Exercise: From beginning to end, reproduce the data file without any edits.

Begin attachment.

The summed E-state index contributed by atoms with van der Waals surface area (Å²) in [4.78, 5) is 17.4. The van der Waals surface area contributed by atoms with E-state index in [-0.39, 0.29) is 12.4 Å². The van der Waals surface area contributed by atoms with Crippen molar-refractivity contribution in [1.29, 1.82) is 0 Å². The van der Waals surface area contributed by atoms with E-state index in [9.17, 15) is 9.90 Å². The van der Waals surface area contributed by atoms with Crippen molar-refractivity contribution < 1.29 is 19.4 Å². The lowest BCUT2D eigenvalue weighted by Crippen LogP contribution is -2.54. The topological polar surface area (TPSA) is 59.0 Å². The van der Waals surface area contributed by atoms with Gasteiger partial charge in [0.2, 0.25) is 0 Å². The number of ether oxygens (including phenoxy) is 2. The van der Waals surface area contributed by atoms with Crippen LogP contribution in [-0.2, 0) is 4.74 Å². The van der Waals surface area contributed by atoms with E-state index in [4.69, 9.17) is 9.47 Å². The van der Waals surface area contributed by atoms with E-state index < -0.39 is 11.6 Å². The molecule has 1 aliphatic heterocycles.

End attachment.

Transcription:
The summed E-state index contributed by atoms with van der Waals surface area (Å²) in [4.78, 5) is 17.4. The van der Waals surface area contributed by atoms with E-state index in [-0.39, 0.29) is 12.4 Å². The van der Waals surface area contributed by atoms with Crippen molar-refractivity contribution in [1.29, 1.82) is 0 Å². The van der Waals surface area contributed by atoms with E-state index in [9.17, 15) is 9.90 Å². The van der Waals surface area contributed by atoms with Crippen molar-refractivity contribution < 1.29 is 19.4 Å². The lowest BCUT2D eigenvalue weighted by Crippen LogP contribution is -2.54. The topological polar surface area (TPSA) is 59.0 Å². The van der Waals surface area contributed by atoms with Gasteiger partial charge in [0.2, 0.25) is 0 Å². The number of ether oxygens (including phenoxy) is 2. The van der Waals surface area contributed by atoms with Crippen LogP contribution in [-0.2, 0) is 4.74 Å². The van der Waals surface area contributed by atoms with E-state index in [4.69, 9.17) is 9.47 Å². The van der Waals surface area contributed by atoms with E-state index < -0.39 is 11.6 Å². The molecule has 1 aliphatic heterocycles.